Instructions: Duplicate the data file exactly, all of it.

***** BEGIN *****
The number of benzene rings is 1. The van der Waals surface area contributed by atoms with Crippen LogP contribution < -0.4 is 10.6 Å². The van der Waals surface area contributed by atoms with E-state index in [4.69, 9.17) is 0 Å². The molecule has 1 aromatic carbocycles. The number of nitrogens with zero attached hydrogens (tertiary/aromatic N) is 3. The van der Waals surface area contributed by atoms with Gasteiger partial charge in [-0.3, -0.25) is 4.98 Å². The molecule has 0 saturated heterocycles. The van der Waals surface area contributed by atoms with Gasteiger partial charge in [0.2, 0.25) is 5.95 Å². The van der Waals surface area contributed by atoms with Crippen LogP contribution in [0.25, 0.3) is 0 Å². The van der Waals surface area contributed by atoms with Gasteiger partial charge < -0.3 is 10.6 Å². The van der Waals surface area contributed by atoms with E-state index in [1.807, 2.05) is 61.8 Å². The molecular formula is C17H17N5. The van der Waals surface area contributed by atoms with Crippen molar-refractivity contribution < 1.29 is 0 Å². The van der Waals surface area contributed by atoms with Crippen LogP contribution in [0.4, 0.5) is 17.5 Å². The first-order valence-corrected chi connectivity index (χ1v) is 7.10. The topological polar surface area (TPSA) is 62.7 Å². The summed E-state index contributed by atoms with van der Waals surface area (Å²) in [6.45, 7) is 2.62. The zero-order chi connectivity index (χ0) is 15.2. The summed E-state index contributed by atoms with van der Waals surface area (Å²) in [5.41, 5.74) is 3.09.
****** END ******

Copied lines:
The number of benzene rings is 1. The van der Waals surface area contributed by atoms with Crippen LogP contribution < -0.4 is 10.6 Å². The van der Waals surface area contributed by atoms with E-state index in [4.69, 9.17) is 0 Å². The molecule has 1 aromatic carbocycles. The number of nitrogens with zero attached hydrogens (tertiary/aromatic N) is 3. The van der Waals surface area contributed by atoms with Gasteiger partial charge in [-0.3, -0.25) is 4.98 Å². The molecule has 0 saturated heterocycles. The van der Waals surface area contributed by atoms with Gasteiger partial charge in [0.2, 0.25) is 5.95 Å². The van der Waals surface area contributed by atoms with Crippen LogP contribution in [0.25, 0.3) is 0 Å². The van der Waals surface area contributed by atoms with Gasteiger partial charge < -0.3 is 10.6 Å². The van der Waals surface area contributed by atoms with E-state index in [1.807, 2.05) is 61.8 Å². The molecular formula is C17H17N5. The van der Waals surface area contributed by atoms with Crippen molar-refractivity contribution < 1.29 is 0 Å². The van der Waals surface area contributed by atoms with Crippen LogP contribution in [0.4, 0.5) is 17.5 Å². The first-order valence-corrected chi connectivity index (χ1v) is 7.10. The topological polar surface area (TPSA) is 62.7 Å². The summed E-state index contributed by atoms with van der Waals surface area (Å²) in [6.45, 7) is 2.62. The zero-order chi connectivity index (χ0) is 15.2. The summed E-state index contributed by atoms with van der Waals surface area (Å²) in [5.41, 5.74) is 3.09.